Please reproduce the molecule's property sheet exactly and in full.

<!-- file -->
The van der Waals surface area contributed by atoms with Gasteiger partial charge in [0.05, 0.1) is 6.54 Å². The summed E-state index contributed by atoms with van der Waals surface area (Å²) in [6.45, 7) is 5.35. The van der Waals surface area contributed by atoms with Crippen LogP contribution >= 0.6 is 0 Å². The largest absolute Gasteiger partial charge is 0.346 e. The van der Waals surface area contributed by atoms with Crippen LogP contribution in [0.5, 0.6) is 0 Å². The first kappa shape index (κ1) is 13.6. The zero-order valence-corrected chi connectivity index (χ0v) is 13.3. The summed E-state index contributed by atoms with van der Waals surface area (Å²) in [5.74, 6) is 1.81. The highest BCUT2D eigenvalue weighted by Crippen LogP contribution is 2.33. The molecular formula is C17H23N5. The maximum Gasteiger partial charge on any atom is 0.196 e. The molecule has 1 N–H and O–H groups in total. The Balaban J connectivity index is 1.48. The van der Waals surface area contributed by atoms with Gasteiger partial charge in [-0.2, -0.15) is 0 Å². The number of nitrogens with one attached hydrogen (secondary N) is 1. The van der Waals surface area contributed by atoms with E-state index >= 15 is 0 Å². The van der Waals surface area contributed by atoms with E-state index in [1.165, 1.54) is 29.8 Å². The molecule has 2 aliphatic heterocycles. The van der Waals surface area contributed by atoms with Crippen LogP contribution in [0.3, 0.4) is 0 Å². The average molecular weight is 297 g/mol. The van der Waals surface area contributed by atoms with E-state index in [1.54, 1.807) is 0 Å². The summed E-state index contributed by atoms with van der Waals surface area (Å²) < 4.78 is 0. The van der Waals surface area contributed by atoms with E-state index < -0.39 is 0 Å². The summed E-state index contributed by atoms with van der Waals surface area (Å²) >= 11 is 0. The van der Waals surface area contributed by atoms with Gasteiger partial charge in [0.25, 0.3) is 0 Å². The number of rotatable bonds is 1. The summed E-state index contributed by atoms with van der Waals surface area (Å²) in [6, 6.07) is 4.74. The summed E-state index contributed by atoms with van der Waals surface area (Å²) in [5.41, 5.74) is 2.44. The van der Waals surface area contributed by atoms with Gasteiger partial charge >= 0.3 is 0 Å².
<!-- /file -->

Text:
The van der Waals surface area contributed by atoms with Gasteiger partial charge in [0.05, 0.1) is 6.54 Å². The summed E-state index contributed by atoms with van der Waals surface area (Å²) in [6.45, 7) is 5.35. The van der Waals surface area contributed by atoms with Crippen LogP contribution >= 0.6 is 0 Å². The largest absolute Gasteiger partial charge is 0.346 e. The van der Waals surface area contributed by atoms with Crippen LogP contribution in [0.5, 0.6) is 0 Å². The first kappa shape index (κ1) is 13.6. The zero-order valence-corrected chi connectivity index (χ0v) is 13.3. The summed E-state index contributed by atoms with van der Waals surface area (Å²) in [5.74, 6) is 1.81. The highest BCUT2D eigenvalue weighted by Crippen LogP contribution is 2.33. The molecular formula is C17H23N5. The maximum Gasteiger partial charge on any atom is 0.196 e. The molecule has 1 N–H and O–H groups in total. The Balaban J connectivity index is 1.48. The van der Waals surface area contributed by atoms with Gasteiger partial charge in [-0.2, -0.15) is 0 Å². The number of nitrogens with one attached hydrogen (secondary N) is 1. The van der Waals surface area contributed by atoms with E-state index >= 15 is 0 Å². The van der Waals surface area contributed by atoms with E-state index in [1.165, 1.54) is 29.8 Å². The molecule has 2 aliphatic heterocycles. The van der Waals surface area contributed by atoms with Crippen LogP contribution in [0.3, 0.4) is 0 Å². The average molecular weight is 297 g/mol. The van der Waals surface area contributed by atoms with E-state index in [1.54, 1.807) is 0 Å². The summed E-state index contributed by atoms with van der Waals surface area (Å²) < 4.78 is 0. The van der Waals surface area contributed by atoms with E-state index < -0.39 is 0 Å². The summed E-state index contributed by atoms with van der Waals surface area (Å²) >= 11 is 0. The van der Waals surface area contributed by atoms with Gasteiger partial charge in [0.25, 0.3) is 0 Å². The number of rotatable bonds is 1. The summed E-state index contributed by atoms with van der Waals surface area (Å²) in [6, 6.07) is 4.74. The summed E-state index contributed by atoms with van der Waals surface area (Å²) in [5.41, 5.74) is 2.44. The van der Waals surface area contributed by atoms with Gasteiger partial charge >= 0.3 is 0 Å².